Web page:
I suppose I shouldn’t have been surprised when I had to beg for entrance. Nor should I have been surprised when it wasn’t automatically granted. Instead, I was given a riddle. Like when the mummy spoke to me, the Sphinx’s voice could be heard inside my head and all around me. It said, “To find entrance here, you must find inner peace. Only when you have found your own center can you journey to the center of the Sphinx.”
“O-kay,” I mumbled to myself when I realized that I had wasted my time. “What the heck does that mean?”
I spent the next few days alternating between fishing and asking the locals about the Sphinx’s riddle. Finally, in the relic shop Mohamed Taymar suggested that I try visiting China and learning how to meditate. Through meditation, I might find inner peace.
And so I went to China. I wasn’t sure where to go first to learn the art of meditation, so I went to the Market to ask. I was shocked when I heard my name being called out.
“Charlie! Charlie!” I turned around and there she was, my friend Sun Young Kim, the young explorer I met while in Al Simhara.
“Sunny!” I shouted, using the nick name she’d allowed me to give her. “I was hoping I’d see you while I was here. I had planned to call you and let you know I was in town.”
Sun Young was shocked at my appearance. I guess I was showing signs of the mummy’s curse. “Charlie, are you sick?” she asked me. I told her about what had happened with the mummy in Egypt. She knew the story, but I hadn’t told her about the curse part. I also let her know about the Sphinx’s riddle.
“So, where do I find inner peace?”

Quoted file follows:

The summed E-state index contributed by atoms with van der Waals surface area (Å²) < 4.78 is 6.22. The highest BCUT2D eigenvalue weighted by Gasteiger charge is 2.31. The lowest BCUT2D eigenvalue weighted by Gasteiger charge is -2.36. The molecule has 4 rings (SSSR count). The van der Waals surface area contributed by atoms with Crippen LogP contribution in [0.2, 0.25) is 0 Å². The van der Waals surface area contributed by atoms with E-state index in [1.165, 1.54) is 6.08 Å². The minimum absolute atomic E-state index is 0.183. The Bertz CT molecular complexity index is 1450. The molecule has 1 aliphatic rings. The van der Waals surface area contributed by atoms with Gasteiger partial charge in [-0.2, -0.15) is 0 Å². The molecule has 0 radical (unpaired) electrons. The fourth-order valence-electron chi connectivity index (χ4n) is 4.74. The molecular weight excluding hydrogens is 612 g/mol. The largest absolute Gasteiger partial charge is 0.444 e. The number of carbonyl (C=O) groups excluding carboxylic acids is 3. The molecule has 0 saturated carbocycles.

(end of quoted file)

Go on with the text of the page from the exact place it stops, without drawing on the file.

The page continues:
“The academy,” she answered much to my surprise. “Meet me there in the morning. I will introduce you to my teacher and you can get started.”
My teachers turned out to be Lin Pao and Gei Pei. Gei was the head instructor at the Academy. Lin was actually her student, but he was going to be my instructor. They demonstrated how to train using the practice dummy. At first I felt awkward doing it, but I was in decent shape despite being cursed. I caught on quickly. I even earned Gei Pei’s praise. “You on way to inner peace now, eh?” she patted me on my sweaty shoulder after my first practice. “Tomorrow you spar with Lin.”
When I advanced to yellow belt, my sparing partner changed. Instead of Lin, I began sparing with Sunny. Soon I advanced to orange. I had a lot of motivation to advance quickly. I could feel myself getting weaker every day even though I was probably in better physical condition than I had ever been. Sunny knew that I had very little time, so she didn’t let me give up even when I wanted to.
After one bout, just before I advanced to green belt, Sunny got in a particularly good kick that I just couldn’t block. I collapsed in a heap at her feet. It wasn’t a graceful, controlled fall either. I was out cold.
“Charlie! Oh no!” Sunny was tapping my face when I came to. “Charlie, are you alright? Can you hear me?”
“I can hear you,” I groaned and tried to get to my feet. I felt like an idiot on the floor. Sunny gave me some help and when I was standing again, she threw herself into my arms. “Charlie, I’m so sorry. You are getting so good, I forget that you are cursed.”
“Isn’t that the point?” I hugged her closer. “Don’t worry, Sunny. I take all of these bruises and hits because I know I need them to get where I need to be. Don’t go easy on me.”
“But you could get really hurt? You only need one more rank to be able to meditate in the Scholar’s garden.”
“I’ll get there,” I promised. I leaned back and touched Sunny’s cheek. “Come on. See if you can kick me again. I’m ready for it now.”
Eventually I did make green and was able to meditate in the gardens. But I found that meditation was harder than I thought it would be. I figured I would know when I had achieved the inner peace that the Sphinx had riddled. And I was right. When I had advanced to blue, I finally reached such a heightened state of Zen meditation, that I knew I had done what the Sphinx had asked for.